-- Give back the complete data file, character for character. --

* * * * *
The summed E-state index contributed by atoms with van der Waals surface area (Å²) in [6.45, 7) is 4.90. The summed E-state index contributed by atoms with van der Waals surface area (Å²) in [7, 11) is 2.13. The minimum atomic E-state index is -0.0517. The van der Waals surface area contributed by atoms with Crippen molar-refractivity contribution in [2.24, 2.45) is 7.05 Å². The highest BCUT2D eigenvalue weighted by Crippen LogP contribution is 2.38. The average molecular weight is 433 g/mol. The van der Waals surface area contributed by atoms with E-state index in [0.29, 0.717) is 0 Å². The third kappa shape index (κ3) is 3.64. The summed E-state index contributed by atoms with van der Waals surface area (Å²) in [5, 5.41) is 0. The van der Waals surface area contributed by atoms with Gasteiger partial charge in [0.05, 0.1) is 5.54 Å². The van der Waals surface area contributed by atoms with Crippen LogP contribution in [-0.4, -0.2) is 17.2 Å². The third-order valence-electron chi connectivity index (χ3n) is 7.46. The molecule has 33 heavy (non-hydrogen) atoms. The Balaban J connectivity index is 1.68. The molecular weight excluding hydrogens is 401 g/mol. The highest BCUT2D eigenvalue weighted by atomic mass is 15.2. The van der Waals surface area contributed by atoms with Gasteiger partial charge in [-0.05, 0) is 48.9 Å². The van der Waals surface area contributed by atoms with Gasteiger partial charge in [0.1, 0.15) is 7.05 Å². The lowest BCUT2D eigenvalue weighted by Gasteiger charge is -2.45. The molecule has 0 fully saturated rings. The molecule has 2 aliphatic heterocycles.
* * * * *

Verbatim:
The summed E-state index contributed by atoms with van der Waals surface area (Å²) in [6.45, 7) is 4.90. The summed E-state index contributed by atoms with van der Waals surface area (Å²) in [7, 11) is 2.13. The minimum atomic E-state index is -0.0517. The van der Waals surface area contributed by atoms with Crippen molar-refractivity contribution in [2.24, 2.45) is 7.05 Å². The highest BCUT2D eigenvalue weighted by Crippen LogP contribution is 2.38. The average molecular weight is 433 g/mol. The van der Waals surface area contributed by atoms with E-state index in [0.29, 0.717) is 0 Å². The third kappa shape index (κ3) is 3.64. The summed E-state index contributed by atoms with van der Waals surface area (Å²) in [5, 5.41) is 0. The van der Waals surface area contributed by atoms with Gasteiger partial charge in [0.05, 0.1) is 5.54 Å². The van der Waals surface area contributed by atoms with Crippen LogP contribution in [-0.4, -0.2) is 17.2 Å². The third-order valence-electron chi connectivity index (χ3n) is 7.46. The molecule has 33 heavy (non-hydrogen) atoms. The Balaban J connectivity index is 1.68. The molecular weight excluding hydrogens is 401 g/mol. The highest BCUT2D eigenvalue weighted by atomic mass is 15.2. The van der Waals surface area contributed by atoms with Gasteiger partial charge in [-0.05, 0) is 48.9 Å². The van der Waals surface area contributed by atoms with Gasteiger partial charge in [0.1, 0.15) is 7.05 Å². The lowest BCUT2D eigenvalue weighted by Gasteiger charge is -2.45. The molecule has 0 fully saturated rings. The molecule has 2 aliphatic heterocycles.